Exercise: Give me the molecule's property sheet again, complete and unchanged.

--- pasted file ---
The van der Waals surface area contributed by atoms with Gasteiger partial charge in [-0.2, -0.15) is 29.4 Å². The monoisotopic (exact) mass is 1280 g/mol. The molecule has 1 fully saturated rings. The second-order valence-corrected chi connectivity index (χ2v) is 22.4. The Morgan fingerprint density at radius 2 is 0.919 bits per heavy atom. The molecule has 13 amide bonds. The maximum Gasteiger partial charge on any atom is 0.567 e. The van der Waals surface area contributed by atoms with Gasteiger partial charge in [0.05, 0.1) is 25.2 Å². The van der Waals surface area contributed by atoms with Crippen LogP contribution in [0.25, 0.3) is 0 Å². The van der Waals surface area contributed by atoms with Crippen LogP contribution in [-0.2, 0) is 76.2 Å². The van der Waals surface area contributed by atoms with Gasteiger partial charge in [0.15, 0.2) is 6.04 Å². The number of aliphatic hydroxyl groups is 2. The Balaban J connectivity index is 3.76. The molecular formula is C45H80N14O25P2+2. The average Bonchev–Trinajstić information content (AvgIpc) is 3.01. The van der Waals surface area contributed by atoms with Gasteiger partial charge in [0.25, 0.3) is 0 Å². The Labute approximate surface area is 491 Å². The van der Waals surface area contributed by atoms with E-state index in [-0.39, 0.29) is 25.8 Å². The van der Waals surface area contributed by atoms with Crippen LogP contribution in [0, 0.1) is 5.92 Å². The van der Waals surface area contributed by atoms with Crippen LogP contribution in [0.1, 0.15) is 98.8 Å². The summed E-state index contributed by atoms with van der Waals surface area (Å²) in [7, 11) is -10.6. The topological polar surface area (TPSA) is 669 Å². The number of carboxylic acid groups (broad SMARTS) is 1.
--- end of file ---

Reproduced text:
The van der Waals surface area contributed by atoms with Gasteiger partial charge in [-0.2, -0.15) is 29.4 Å². The monoisotopic (exact) mass is 1280 g/mol. The molecule has 1 fully saturated rings. The second-order valence-corrected chi connectivity index (χ2v) is 22.4. The Morgan fingerprint density at radius 2 is 0.919 bits per heavy atom. The molecule has 13 amide bonds. The maximum Gasteiger partial charge on any atom is 0.567 e. The van der Waals surface area contributed by atoms with Gasteiger partial charge in [0.05, 0.1) is 25.2 Å². The van der Waals surface area contributed by atoms with Crippen LogP contribution in [0.25, 0.3) is 0 Å². The van der Waals surface area contributed by atoms with Crippen LogP contribution in [-0.2, 0) is 76.2 Å². The van der Waals surface area contributed by atoms with Gasteiger partial charge in [0.15, 0.2) is 6.04 Å². The number of aliphatic hydroxyl groups is 2. The Balaban J connectivity index is 3.76. The molecular formula is C45H80N14O25P2+2. The average Bonchev–Trinajstić information content (AvgIpc) is 3.01. The van der Waals surface area contributed by atoms with Gasteiger partial charge in [0.25, 0.3) is 0 Å². The Labute approximate surface area is 491 Å². The van der Waals surface area contributed by atoms with E-state index in [-0.39, 0.29) is 25.8 Å². The van der Waals surface area contributed by atoms with Crippen LogP contribution in [0, 0.1) is 5.92 Å². The van der Waals surface area contributed by atoms with Crippen LogP contribution in [0.1, 0.15) is 98.8 Å². The summed E-state index contributed by atoms with van der Waals surface area (Å²) in [7, 11) is -10.6. The topological polar surface area (TPSA) is 669 Å². The number of carboxylic acid groups (broad SMARTS) is 1.